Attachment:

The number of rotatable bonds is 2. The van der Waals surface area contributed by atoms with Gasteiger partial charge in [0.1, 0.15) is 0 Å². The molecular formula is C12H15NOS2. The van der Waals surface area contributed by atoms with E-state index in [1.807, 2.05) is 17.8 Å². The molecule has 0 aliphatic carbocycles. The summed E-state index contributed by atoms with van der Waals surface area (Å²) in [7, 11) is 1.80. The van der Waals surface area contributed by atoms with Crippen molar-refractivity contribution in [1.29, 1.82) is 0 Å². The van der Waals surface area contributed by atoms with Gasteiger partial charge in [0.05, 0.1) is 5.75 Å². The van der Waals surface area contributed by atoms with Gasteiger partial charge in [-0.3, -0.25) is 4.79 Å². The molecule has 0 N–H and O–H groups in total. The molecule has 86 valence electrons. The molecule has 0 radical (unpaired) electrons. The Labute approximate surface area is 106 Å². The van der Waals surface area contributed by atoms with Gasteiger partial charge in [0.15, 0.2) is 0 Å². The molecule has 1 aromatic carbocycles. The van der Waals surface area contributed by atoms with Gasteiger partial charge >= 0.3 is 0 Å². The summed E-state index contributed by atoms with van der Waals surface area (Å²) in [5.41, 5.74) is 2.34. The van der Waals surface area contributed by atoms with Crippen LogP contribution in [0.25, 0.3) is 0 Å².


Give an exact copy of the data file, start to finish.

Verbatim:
The number of rotatable bonds is 2. The van der Waals surface area contributed by atoms with Gasteiger partial charge in [0.1, 0.15) is 0 Å². The molecular formula is C12H15NOS2. The van der Waals surface area contributed by atoms with E-state index in [1.807, 2.05) is 17.8 Å². The molecule has 0 aliphatic carbocycles. The summed E-state index contributed by atoms with van der Waals surface area (Å²) in [7, 11) is 1.80. The van der Waals surface area contributed by atoms with Crippen molar-refractivity contribution in [1.29, 1.82) is 0 Å². The van der Waals surface area contributed by atoms with Gasteiger partial charge in [0.05, 0.1) is 5.75 Å². The van der Waals surface area contributed by atoms with Gasteiger partial charge in [-0.3, -0.25) is 4.79 Å². The molecule has 0 N–H and O–H groups in total. The molecule has 86 valence electrons. The molecule has 0 radical (unpaired) electrons. The Labute approximate surface area is 106 Å². The van der Waals surface area contributed by atoms with Gasteiger partial charge in [0.15, 0.2) is 0 Å². The molecule has 1 aromatic carbocycles. The van der Waals surface area contributed by atoms with Gasteiger partial charge >= 0.3 is 0 Å². The summed E-state index contributed by atoms with van der Waals surface area (Å²) in [5.41, 5.74) is 2.34. The van der Waals surface area contributed by atoms with Crippen LogP contribution in [0.25, 0.3) is 0 Å².